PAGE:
Blogger Confessions – Erica

Welcome to the Blogger Confessions post series. The idea came about while answering an email a reader and budding blogger sent me a few months ago. I thought it would be insightful, and of course entertaining, if a few of my favorites shared their confessions, such as the topics we’ll rarely touch as a blogger or even simply the joy and satisfaction of storytelling. In honor of YS.Com’s 1-year anniversary, I will be featuring multiple bloggers this month.

Our first feature blogger is Erica. Erica and I first met last spring in D.C, and she has since become one of my staples on my reading list, not to mention my friend. She is one of those writers that does not hesitate to hold back when it comes to storytelling. Her words leave you with so much emotion and truth. Oh, and quotables.

Meet Erica.

Quick Tidbits

  • Name: Erica Nichole
  • Blog: Everything EnJ
  • Years of blogging: 5 1/2

What made you decide to open a blog?
I started a blog because I needed something to do during my first couple of months into being a mother. I didn’t want to somehow lose my interests in writing just because I had the biggest responsibility in my life. Far too often, I heard that mothers drop everything they’re doing (as if mothers can’t multitask) and I didn’t want that to happen to me, so I started this progressing work of art online. All of these years later, I’m somehow still writing, even with a new direction and focus, and I love it so much more now, than in the beginning.

How do you decide on what to share with the world? How do you protect yourself from public scrutiny?
I’ve touched on this before, but I will only write about things I’m comfortable with and won’t feel resentment on later. Usually, I’ll blog about something when I’ve felt I’ve come to closure with it or if I’m on the verge of closure and writing about it, seals the deal. I think I take the word ‘personal’ in personal blogging to another level sometimes, but that’s something I’m comfortable with; to each his own. To answer the second half of your question, I’m firm believer that you can’t use what I’ve overcome, against me. If I put it out there, you can’t make me feel bad about it. It’s my truths that healed me, so trying to publicly hurt me? Try again.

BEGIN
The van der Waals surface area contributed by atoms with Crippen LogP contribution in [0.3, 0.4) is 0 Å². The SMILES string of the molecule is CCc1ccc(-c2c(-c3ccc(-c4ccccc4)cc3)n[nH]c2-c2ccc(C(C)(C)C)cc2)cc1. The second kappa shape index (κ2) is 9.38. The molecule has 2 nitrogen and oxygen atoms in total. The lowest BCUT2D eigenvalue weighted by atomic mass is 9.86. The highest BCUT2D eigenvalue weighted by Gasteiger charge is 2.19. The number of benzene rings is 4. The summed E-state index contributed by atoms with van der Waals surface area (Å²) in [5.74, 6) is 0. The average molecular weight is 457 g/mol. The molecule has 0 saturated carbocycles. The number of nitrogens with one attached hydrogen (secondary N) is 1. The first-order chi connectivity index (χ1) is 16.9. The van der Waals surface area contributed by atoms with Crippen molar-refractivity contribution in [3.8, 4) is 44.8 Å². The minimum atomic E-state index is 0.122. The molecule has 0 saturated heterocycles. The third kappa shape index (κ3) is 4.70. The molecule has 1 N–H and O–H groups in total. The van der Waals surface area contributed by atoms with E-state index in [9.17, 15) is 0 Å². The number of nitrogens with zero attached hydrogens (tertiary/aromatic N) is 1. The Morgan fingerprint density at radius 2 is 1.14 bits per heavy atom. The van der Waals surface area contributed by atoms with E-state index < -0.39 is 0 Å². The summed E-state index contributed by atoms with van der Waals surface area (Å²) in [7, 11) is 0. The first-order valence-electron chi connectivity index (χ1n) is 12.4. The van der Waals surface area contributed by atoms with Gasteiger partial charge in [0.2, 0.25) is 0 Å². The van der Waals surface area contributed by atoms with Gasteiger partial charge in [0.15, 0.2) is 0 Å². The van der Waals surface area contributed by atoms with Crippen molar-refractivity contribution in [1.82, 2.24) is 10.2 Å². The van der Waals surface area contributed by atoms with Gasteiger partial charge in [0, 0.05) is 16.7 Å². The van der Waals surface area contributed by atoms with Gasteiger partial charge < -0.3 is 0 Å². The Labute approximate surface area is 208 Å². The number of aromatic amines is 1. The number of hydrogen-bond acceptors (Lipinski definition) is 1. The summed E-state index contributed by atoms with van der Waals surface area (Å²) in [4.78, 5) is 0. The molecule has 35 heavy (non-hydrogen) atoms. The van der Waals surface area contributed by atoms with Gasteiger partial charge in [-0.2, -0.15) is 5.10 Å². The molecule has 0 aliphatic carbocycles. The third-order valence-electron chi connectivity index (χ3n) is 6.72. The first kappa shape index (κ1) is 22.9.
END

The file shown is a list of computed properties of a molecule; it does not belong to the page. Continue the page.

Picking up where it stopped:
Have you ever experienced an “Oh my God, I put this on the internet?” moment? Please elaborate.
There’s one piece that I’m most proud of on Everything EnJ, but for a good 24 hours after publishing it, I had so much anxiety about it. The prelude to What Binds Us Together: Our Stories, where I wrote about abortion, is definitely that post where I found closure in seeing it in black-and-white. I kid you not, after I clicked publish, I went under the covers to try to “hide from the world.” It took a lot out of me to write it and it took a whole lot more, mustering up the courage to even put that out there for the world to read.

What has been one of the most difficult issues you have faced as blogger?
I’d have to say 1) staying consistent with writing posts and 2) trying to find inspiration when I want to write, but hit a hard wall of Writer’s Block. I don’t know if I’ll ever master number one though; my schedule is always packed with things and being a mother of two? Forget about it, but I’m keeping my fingers crossed.